Evolution of a Static
Anyone who has ever attended and airshow can tell you, they are busy. People, tents, food kiosks, buildings, and more are all around as part of the show. This makes for a challenge when trying to capture aviation statics with any type of clean background. I recieved a few questions via email on some recetn posts and so I wanted to share with everyone my thinking when it comes to capturing the statics. The first thing I try to do is get there early. Most shows have packages for photographers that allow early access to the ramp prior to the public entering. This first step is a biggie as it eliminates the people aspect.
Second thing I look for is as clean of a background as I can get, knowing full well that I will be removing some things in post. Having as little in the background if possible makes for a much easier work in the digital darkroom. I also try to consider the sky in the picture and that is where early entry also helps. If Mother Nature cooperates, they skies can be spectactular in the early morning and make for a great compliment to the static shot.
Case in point. Here is one of the recent shots that I took of and F-35B tactical fighter on the tarmack.. This is the untouched original photo of what I saw taking the click. Notice the tents and barriers behind the plane. I knew full well those were getting removed in post. If I had composed to the left or the right, other aircraft and far more tents would have been in the frame. Also you can see the hint of color in the sky which I also knew I would be accentuating in post.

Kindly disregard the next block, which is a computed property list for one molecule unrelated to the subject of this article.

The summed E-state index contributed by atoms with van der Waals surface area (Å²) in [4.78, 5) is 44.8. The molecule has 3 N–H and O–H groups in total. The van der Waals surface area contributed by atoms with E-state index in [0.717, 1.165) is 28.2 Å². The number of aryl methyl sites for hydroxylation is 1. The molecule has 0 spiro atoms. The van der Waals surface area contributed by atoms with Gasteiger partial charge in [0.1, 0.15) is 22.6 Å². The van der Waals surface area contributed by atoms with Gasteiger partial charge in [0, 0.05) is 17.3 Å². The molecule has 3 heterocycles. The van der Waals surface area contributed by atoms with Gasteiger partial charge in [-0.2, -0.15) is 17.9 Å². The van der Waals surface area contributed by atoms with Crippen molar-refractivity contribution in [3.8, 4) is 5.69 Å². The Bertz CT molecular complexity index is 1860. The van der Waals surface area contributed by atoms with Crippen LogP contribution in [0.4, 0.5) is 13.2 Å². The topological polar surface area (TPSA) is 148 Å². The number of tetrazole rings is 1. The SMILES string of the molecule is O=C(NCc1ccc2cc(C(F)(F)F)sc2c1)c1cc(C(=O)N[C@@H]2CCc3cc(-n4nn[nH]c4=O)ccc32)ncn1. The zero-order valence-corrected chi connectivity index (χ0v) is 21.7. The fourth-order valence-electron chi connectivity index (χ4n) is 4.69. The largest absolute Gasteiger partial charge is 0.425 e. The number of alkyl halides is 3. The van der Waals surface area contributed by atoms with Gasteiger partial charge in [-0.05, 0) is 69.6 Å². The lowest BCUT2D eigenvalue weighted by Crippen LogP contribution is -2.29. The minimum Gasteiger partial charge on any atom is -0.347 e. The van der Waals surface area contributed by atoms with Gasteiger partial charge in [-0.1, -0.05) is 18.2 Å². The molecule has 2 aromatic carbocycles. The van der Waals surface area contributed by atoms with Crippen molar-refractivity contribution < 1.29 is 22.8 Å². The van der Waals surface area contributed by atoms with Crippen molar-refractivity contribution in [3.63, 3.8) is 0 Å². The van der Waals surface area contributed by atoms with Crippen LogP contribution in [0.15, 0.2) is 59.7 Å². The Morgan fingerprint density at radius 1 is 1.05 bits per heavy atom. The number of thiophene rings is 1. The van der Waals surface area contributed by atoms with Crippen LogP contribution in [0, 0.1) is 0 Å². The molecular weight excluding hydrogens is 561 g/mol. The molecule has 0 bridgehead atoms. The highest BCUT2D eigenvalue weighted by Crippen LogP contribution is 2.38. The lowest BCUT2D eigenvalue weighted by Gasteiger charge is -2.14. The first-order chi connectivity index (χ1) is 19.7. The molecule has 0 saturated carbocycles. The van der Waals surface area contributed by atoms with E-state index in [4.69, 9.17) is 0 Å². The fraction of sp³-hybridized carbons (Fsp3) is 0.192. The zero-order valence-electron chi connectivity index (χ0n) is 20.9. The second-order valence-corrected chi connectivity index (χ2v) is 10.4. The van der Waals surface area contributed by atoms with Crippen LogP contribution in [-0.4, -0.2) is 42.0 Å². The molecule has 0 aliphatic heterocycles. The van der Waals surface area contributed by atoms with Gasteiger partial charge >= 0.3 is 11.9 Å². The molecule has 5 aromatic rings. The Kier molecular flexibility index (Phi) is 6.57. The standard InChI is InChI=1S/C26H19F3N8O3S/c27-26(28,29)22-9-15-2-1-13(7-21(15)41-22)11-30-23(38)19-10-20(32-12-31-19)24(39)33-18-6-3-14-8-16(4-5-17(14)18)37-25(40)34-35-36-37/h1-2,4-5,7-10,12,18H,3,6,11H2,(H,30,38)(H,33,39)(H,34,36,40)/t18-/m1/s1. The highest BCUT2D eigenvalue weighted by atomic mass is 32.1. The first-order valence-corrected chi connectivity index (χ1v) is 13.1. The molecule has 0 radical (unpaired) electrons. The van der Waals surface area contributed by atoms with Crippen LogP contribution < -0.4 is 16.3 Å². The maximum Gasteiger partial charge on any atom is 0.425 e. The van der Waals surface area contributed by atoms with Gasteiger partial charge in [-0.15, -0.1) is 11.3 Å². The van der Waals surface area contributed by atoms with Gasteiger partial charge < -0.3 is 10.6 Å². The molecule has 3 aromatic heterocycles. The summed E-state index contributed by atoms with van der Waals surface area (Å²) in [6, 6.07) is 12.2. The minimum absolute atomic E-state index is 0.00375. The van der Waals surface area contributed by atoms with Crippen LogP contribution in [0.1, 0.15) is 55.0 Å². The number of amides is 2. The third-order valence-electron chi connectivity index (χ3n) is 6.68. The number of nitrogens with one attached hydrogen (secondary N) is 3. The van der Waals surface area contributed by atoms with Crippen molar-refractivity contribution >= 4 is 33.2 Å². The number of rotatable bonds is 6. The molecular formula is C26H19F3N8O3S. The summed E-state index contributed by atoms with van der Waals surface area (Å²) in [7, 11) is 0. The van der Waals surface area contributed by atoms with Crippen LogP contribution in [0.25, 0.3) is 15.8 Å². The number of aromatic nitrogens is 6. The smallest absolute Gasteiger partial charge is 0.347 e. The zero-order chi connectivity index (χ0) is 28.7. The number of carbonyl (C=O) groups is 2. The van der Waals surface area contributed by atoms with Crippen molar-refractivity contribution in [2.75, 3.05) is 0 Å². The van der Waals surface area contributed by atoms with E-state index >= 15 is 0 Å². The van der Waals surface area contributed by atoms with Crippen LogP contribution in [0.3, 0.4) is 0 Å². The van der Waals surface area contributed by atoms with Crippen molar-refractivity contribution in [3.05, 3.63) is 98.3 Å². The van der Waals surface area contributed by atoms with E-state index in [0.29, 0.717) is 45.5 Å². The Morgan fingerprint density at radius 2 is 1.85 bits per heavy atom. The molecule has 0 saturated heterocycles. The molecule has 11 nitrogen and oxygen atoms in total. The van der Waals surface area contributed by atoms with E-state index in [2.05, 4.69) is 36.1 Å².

Shooting with your final vision of the static in your mind helps to visualize the composition and set you up for success. Knowing what I now want to static to look like, I went to work in post bringing the static shot to life how I imagined it. Here is the final image as I envisioned seeing it the day I took it. Having a plan going into taking aviation statics certainly helps your chances of coming away with some really nice images. These strategies are what I think about at each airshow I attend. Keep in mind that obtaining relatively little in the background may not be possible to see the entire aircraft.
If this is t he case, try and think about creting some unique shots of the plane without showing the plane in its entirety. Many aircraft have unique features that make for great images before they even take to the skies. Remember, you don’t have to show the entire plane for your static to tell the story. This F22 pilot getting ready to taxi out for launch made for one of my favorites. By zooming in, I eliminated all the distractions around the plane and in the background.
This is what, in my opinion, makes aviation statics a real challenge but so much fun in trying to capture. With a little practice, imagination and post processing, your evolution of a static image can really evolve into something that you will love to show and share.